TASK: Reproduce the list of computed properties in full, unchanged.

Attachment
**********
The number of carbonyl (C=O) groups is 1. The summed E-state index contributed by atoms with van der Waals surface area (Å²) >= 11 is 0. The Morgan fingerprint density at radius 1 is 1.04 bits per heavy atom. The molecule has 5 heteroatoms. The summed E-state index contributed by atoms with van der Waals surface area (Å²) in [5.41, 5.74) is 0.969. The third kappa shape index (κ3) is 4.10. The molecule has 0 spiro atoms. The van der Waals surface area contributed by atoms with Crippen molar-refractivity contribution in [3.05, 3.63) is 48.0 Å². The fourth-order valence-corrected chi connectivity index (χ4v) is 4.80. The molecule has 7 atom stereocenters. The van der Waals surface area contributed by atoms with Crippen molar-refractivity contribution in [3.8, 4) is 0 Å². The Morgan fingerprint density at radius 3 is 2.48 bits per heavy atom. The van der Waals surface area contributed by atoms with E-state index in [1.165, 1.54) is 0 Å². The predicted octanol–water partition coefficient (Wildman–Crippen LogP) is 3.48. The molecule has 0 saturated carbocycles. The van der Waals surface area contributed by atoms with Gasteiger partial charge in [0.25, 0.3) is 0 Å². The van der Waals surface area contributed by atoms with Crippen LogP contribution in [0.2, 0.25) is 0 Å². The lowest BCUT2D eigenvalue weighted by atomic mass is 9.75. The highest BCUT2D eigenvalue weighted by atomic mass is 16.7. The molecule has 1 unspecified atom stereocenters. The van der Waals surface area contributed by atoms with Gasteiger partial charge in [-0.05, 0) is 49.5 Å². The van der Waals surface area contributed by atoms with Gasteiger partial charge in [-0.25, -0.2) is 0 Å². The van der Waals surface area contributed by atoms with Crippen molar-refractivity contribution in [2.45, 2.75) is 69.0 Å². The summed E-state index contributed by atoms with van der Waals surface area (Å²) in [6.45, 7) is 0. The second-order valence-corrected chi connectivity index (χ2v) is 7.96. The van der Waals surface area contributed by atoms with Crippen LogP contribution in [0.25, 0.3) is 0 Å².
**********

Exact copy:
The number of carbonyl (C=O) groups is 1. The summed E-state index contributed by atoms with van der Waals surface area (Å²) >= 11 is 0. The Morgan fingerprint density at radius 1 is 1.04 bits per heavy atom. The molecule has 5 heteroatoms. The summed E-state index contributed by atoms with van der Waals surface area (Å²) in [5.41, 5.74) is 0.969. The third kappa shape index (κ3) is 4.10. The molecule has 0 spiro atoms. The van der Waals surface area contributed by atoms with Crippen molar-refractivity contribution in [3.05, 3.63) is 48.0 Å². The fourth-order valence-corrected chi connectivity index (χ4v) is 4.80. The molecule has 7 atom stereocenters. The van der Waals surface area contributed by atoms with Crippen molar-refractivity contribution in [3.8, 4) is 0 Å². The Morgan fingerprint density at radius 3 is 2.48 bits per heavy atom. The van der Waals surface area contributed by atoms with E-state index in [1.165, 1.54) is 0 Å². The predicted octanol–water partition coefficient (Wildman–Crippen LogP) is 3.48. The molecule has 0 saturated carbocycles. The van der Waals surface area contributed by atoms with Gasteiger partial charge in [0.25, 0.3) is 0 Å². The van der Waals surface area contributed by atoms with Crippen LogP contribution in [0.2, 0.25) is 0 Å². The lowest BCUT2D eigenvalue weighted by atomic mass is 9.75. The highest BCUT2D eigenvalue weighted by atomic mass is 16.7. The molecule has 1 unspecified atom stereocenters. The van der Waals surface area contributed by atoms with Gasteiger partial charge in [-0.05, 0) is 49.5 Å². The van der Waals surface area contributed by atoms with Gasteiger partial charge in [-0.25, -0.2) is 0 Å². The van der Waals surface area contributed by atoms with Crippen molar-refractivity contribution in [2.45, 2.75) is 69.0 Å². The summed E-state index contributed by atoms with van der Waals surface area (Å²) in [6.45, 7) is 0. The second-order valence-corrected chi connectivity index (χ2v) is 7.96. The van der Waals surface area contributed by atoms with Crippen LogP contribution in [0.25, 0.3) is 0 Å².